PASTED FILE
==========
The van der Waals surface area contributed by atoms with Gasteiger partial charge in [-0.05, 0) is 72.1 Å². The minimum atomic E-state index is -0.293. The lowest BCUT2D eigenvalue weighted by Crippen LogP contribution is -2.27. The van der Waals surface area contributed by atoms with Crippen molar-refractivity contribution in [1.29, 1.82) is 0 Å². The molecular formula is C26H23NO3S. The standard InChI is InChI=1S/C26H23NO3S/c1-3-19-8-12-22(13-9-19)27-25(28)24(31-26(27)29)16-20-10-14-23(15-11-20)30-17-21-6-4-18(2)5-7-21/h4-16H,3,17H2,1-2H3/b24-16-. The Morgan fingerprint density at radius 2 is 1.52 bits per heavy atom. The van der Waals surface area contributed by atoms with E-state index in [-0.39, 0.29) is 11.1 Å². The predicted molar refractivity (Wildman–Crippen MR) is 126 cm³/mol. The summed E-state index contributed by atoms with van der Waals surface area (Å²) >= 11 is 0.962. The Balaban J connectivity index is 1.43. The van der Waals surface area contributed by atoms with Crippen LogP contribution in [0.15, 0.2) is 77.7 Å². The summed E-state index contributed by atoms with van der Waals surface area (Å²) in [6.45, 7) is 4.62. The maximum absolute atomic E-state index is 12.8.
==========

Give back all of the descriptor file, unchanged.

The van der Waals surface area contributed by atoms with Gasteiger partial charge in [-0.05, 0) is 72.1 Å². The minimum atomic E-state index is -0.293. The lowest BCUT2D eigenvalue weighted by Crippen LogP contribution is -2.27. The van der Waals surface area contributed by atoms with Crippen molar-refractivity contribution in [1.29, 1.82) is 0 Å². The molecular formula is C26H23NO3S. The standard InChI is InChI=1S/C26H23NO3S/c1-3-19-8-12-22(13-9-19)27-25(28)24(31-26(27)29)16-20-10-14-23(15-11-20)30-17-21-6-4-18(2)5-7-21/h4-16H,3,17H2,1-2H3/b24-16-. The Morgan fingerprint density at radius 2 is 1.52 bits per heavy atom. The van der Waals surface area contributed by atoms with E-state index in [-0.39, 0.29) is 11.1 Å². The predicted molar refractivity (Wildman–Crippen MR) is 126 cm³/mol. The summed E-state index contributed by atoms with van der Waals surface area (Å²) >= 11 is 0.962. The Balaban J connectivity index is 1.43. The van der Waals surface area contributed by atoms with Crippen LogP contribution in [0.15, 0.2) is 77.7 Å². The summed E-state index contributed by atoms with van der Waals surface area (Å²) in [6.45, 7) is 4.62. The maximum absolute atomic E-state index is 12.8.